By Marc Raimondi
James Blake has never won a US Open, but he's won over more than a few fans in Queens — and not just because of the New York Mets regalia he wore to the court Monday night.
Blake seems to have a flair for the dramatic — for better or for worse. He's played in some of the best matches Arthur Ashe Stadium has seen these last few years and he and Donald Young put on another one to kick off the 2008 Open. Blake, seeded ninth, outlasted the 19-year-old unseeded upstart, 6-1, 3-6, 6-1, 4-6, 6-4, in a two-hour-and-28-minute match that ended just past 12:30 a.m. Tuesday morning.
“I'm not trying to do this every time,” said Blake, a Westchester native and graduate of Harvard. “These guys play well against me.”
The fans who stayed at the USTA Billie Jean King National Tennis Center into the late night and early morning hours were treated with a gutsy performance from both men. The fourth set alone, which Young pulled out in dramatic fashion, lasted 53 minutes.
Last year, Blake was involved in arguably the two best matches of the Open. After going winless in his first nine five-set matches, he beat Fabrice Santoro, 6-4, 3-6, 6-2, 4-6, 6-4, in the second round. Blake was halted in the quarters, though, by Tommy Haas, 4-6, 6-4, 3-6, 6-0, 7-6 (4), despite earning three match points in a classic.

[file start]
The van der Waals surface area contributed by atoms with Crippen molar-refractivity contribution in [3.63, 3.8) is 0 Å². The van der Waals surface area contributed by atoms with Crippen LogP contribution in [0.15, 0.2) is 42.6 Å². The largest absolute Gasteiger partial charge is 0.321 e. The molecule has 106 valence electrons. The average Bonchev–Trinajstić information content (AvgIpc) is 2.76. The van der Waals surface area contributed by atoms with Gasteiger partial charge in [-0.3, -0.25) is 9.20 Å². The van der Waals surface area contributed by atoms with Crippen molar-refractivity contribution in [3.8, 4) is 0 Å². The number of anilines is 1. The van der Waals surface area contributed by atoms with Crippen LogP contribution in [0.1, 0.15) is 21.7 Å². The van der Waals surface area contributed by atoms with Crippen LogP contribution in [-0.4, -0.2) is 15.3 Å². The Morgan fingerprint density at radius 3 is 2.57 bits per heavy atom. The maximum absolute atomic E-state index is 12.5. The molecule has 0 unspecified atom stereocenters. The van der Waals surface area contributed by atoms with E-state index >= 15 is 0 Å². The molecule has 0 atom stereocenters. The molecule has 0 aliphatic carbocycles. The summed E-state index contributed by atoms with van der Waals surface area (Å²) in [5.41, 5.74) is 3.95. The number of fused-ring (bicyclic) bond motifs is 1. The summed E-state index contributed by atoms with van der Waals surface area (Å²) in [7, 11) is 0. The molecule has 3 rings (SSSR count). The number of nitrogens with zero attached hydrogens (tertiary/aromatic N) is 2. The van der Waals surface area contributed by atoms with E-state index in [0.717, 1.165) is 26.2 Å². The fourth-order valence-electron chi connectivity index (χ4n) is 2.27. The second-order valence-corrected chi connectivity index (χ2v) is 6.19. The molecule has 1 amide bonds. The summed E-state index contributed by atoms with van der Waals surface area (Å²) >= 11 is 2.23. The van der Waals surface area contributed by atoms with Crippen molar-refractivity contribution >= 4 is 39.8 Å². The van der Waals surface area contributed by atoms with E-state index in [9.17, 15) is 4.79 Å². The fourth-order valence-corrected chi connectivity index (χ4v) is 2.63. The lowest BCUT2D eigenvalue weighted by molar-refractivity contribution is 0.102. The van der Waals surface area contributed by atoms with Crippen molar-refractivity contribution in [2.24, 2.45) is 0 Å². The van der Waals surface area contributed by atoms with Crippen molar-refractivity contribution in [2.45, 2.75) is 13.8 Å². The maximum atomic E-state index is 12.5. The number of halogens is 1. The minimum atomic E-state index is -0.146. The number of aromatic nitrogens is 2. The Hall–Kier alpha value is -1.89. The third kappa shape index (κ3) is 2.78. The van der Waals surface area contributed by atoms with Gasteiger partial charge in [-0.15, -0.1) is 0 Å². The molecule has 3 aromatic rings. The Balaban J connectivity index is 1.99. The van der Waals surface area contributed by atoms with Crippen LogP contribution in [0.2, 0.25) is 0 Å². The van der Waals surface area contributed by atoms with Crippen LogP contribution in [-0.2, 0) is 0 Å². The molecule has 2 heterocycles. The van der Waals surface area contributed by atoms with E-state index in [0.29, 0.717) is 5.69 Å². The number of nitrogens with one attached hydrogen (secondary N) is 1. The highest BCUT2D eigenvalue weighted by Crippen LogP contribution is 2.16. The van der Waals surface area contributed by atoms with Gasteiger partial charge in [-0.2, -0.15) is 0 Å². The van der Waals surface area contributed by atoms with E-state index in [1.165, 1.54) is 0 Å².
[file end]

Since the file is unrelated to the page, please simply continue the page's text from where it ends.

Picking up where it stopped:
In 2005, Blake beat Rafael Nadal in Flushing Meadows in the third round, marking his first victory over a top-10 opponent. As a hometown product, he's one of the most popular players in New York City and his well-publicized “J-Block” fan section is loud and boisterous throughout his matches — especially in night sessions.
Young, who came into the match ranked 102 in the world, doesn't have nearly the pedigree as Blake, but he has a whole lot of ability. Tennis legend and Douglaston native John McEnroe once said the Georgia resident and former No. 1 junior player has “hands like another lefty I know,” referring to himself.
But for all that talent, Young came in only 10-30 in singles matches and his ATP rank has worsened since its high of No. 73 in April.
“Sometimes one of the drawbacks of potential is you might have too many tools,” Blake said of Young. “He's got a great forehand and he can play great defense. It's sometimes tough to deal with that…I think he made a huge step tonight and I hope he continues it with his practice.
None of that mattered against Blake. Young looked overmatched in the first set, but responded with a flourish in the second. He came back strong after a lackluster third set, as well, to force a fifth. His undoing was on break points – he converted only 3-of-15, while Blake was 6-of-13.
“I really don't think there's much between him and guys in the top 20 and 30 in the world,” Blake said.
It certainly wasn't a shabby performance for Young in his first five setter.
“It wasn't really a Court 17 fifth set with like two people watching either,” Young said with a laugh. “It was night session on Ashe with one of the best Americans.”
Blake survived what would have been a monumental upset and now moves on with a US Open title on his mind. He is coming off an odd Olympics where he beat former world No. 1 Roger Federer but was ousted by Chilean Fernando Gonzalez in the semifinals. Blake did not medal.
Reach Associate Sports Editor Marc Raimondi by e-mail at email@example.com or call 718-229-0300, Ext. 130.